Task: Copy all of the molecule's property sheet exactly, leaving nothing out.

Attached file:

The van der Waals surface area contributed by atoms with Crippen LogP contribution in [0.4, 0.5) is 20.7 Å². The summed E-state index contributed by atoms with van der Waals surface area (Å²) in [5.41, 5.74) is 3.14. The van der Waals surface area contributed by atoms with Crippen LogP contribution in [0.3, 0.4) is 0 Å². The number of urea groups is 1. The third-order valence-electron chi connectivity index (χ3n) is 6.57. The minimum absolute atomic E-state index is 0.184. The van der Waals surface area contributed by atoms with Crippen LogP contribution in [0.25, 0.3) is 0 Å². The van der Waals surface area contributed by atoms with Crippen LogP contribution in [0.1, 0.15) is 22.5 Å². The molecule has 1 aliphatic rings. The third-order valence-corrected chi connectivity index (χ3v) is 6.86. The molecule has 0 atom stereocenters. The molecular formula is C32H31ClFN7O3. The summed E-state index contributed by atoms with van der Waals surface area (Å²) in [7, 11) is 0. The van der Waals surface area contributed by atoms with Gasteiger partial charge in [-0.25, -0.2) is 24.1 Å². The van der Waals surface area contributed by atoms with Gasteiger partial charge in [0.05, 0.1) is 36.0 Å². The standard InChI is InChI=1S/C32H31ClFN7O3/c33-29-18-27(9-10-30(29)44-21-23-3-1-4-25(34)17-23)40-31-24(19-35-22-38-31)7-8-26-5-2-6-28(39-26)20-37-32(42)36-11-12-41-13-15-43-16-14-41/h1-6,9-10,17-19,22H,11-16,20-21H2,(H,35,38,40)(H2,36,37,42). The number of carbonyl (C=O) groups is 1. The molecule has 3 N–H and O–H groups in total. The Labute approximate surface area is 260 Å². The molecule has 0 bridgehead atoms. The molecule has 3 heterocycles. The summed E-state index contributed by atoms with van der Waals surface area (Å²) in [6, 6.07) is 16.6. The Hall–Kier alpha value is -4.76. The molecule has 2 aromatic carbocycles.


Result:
The van der Waals surface area contributed by atoms with Crippen LogP contribution in [0.4, 0.5) is 20.7 Å². The summed E-state index contributed by atoms with van der Waals surface area (Å²) in [5.41, 5.74) is 3.14. The van der Waals surface area contributed by atoms with Crippen LogP contribution in [0.3, 0.4) is 0 Å². The number of urea groups is 1. The third-order valence-electron chi connectivity index (χ3n) is 6.57. The minimum absolute atomic E-state index is 0.184. The van der Waals surface area contributed by atoms with Crippen LogP contribution in [0.25, 0.3) is 0 Å². The van der Waals surface area contributed by atoms with Crippen LogP contribution in [0.1, 0.15) is 22.5 Å². The molecule has 1 aliphatic rings. The third-order valence-corrected chi connectivity index (χ3v) is 6.86. The molecule has 0 atom stereocenters. The molecular formula is C32H31ClFN7O3. The summed E-state index contributed by atoms with van der Waals surface area (Å²) in [7, 11) is 0. The van der Waals surface area contributed by atoms with Gasteiger partial charge in [-0.25, -0.2) is 24.1 Å². The van der Waals surface area contributed by atoms with Gasteiger partial charge in [0.05, 0.1) is 36.0 Å². The standard InChI is InChI=1S/C32H31ClFN7O3/c33-29-18-27(9-10-30(29)44-21-23-3-1-4-25(34)17-23)40-31-24(19-35-22-38-31)7-8-26-5-2-6-28(39-26)20-37-32(42)36-11-12-41-13-15-43-16-14-41/h1-6,9-10,17-19,22H,11-16,20-21H2,(H,35,38,40)(H2,36,37,42). The number of carbonyl (C=O) groups is 1. The molecule has 3 N–H and O–H groups in total. The Labute approximate surface area is 260 Å². The molecule has 0 bridgehead atoms. The molecule has 3 heterocycles. The summed E-state index contributed by atoms with van der Waals surface area (Å²) in [6, 6.07) is 16.6. The Hall–Kier alpha value is -4.76. The molecule has 2 aromatic carbocycles.